Birmingham-based Sampad South Asian Arts & Heritage is delighted to have received funding from the Baring Foundation for a vital community project in one of the city’s most disadvantaged areas.
Since 2017, Sampad has been working with the Dolphin Women’s Center (DWC) in Washwood Heath to co-design the Create and Change community engagement project. In the presence of local women and families, Create and Change uses a variety of art forms ranging from oral creation to photography to crafts, through a program of workshops designed to increase well-being and reduce isolation.
The grant of Â£ 39,980 over two years will help Sampad continue its partnership with DWC, an organization that provides a safe place for women to meet, learn skills and make new friends.
Sabra Khan, Executive Director of Sampad, said: âSampad has long believed in using the arts to support well-being. At a time when it is increasingly necessary to take care of our physical and mental health, we thank the Baring Foundation for this grant. This funding will allow us to continue to work with our attendees and integrate long-term arts activities through our partnership with DWC in Washwood Heath, an area listed in the top 10% of poorest neighborhoods nationwide.
The Baring Foundation is an independent organization that protects and advances human rights and promotes inclusion. The Foundation seeks to build positive and purposeful partnerships with grant recipients, funders and others to work together for social change.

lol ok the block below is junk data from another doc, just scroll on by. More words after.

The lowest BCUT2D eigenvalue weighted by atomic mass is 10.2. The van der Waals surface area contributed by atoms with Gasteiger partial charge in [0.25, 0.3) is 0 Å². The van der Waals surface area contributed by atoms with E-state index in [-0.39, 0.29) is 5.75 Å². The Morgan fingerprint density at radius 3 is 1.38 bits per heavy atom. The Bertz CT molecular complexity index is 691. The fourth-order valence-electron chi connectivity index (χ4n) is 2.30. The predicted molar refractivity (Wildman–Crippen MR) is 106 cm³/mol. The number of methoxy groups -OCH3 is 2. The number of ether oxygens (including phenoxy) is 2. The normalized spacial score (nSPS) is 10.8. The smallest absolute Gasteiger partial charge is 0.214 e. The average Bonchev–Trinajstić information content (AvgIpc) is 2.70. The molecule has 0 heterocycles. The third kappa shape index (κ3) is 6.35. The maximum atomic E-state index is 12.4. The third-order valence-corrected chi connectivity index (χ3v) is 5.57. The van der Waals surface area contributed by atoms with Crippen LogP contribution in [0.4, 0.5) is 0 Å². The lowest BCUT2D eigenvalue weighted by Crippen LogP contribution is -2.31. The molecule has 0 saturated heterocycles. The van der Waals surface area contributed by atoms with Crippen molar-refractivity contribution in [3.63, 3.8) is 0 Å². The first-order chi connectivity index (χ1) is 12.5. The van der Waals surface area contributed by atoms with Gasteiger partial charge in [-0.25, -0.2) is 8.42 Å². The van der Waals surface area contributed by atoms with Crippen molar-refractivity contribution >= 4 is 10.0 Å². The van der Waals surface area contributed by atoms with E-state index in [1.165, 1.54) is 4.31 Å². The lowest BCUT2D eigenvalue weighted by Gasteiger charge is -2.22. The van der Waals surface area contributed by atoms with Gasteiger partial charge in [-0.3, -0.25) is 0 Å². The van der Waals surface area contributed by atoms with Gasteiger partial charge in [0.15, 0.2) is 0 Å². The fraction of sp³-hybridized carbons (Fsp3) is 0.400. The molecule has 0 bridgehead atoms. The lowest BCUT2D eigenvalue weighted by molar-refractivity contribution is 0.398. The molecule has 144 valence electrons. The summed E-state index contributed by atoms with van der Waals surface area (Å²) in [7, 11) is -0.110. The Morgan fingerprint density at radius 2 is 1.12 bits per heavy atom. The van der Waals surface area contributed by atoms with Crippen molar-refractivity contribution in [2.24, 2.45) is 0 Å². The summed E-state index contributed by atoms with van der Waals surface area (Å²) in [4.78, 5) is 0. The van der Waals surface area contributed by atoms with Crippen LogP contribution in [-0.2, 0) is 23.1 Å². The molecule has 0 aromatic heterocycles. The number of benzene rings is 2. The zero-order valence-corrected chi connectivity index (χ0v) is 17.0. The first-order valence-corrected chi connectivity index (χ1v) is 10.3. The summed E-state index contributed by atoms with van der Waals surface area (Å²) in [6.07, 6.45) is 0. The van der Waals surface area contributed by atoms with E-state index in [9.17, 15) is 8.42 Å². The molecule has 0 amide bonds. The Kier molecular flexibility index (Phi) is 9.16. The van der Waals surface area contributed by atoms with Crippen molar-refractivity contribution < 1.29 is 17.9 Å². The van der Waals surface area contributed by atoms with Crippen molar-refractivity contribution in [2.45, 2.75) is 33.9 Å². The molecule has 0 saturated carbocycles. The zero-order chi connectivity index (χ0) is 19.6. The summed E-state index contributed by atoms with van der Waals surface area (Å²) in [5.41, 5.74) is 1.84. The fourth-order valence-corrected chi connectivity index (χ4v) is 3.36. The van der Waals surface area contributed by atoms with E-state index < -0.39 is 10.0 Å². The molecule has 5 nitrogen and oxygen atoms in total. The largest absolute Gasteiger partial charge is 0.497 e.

Baring Foundation Director David Cutler said: âWe are delighted to support Sampad’s continued work with the Dolphin Women’s Center. Projects often have to close for lack of funding, just when participants are reaping the greatest benefits, so we are especially happy to be able to offer this support.
Maxine Mills, Project Manager, Dolphin Women’s Center, added: âOur service users have enthusiastically participated in the Sampad program since 2017. The workshops and artistic activities were designed to connect the local community, mainly of southern origin. Asian, arts and South Asian arts. culture and to help us open more conversations about mental health and wellness. These activities can often be the only artistic activities in which they participate. We are really excited about this next phase of the project and to have an artist based in our center and to work with them to design and organize workshops and artistic activities for the users of our center. . “
Due to COVID-19, the project went live in fall 2020 via video calls offering weekly sessions, including Bollywood dance and wellness embroidery workshops.
This project will start in September 2021 and will see a resident artist at the Center to co-design workshops and projects with local communities. The project will also help participants return to the in-person activity when they feel comfortable and safe to do so.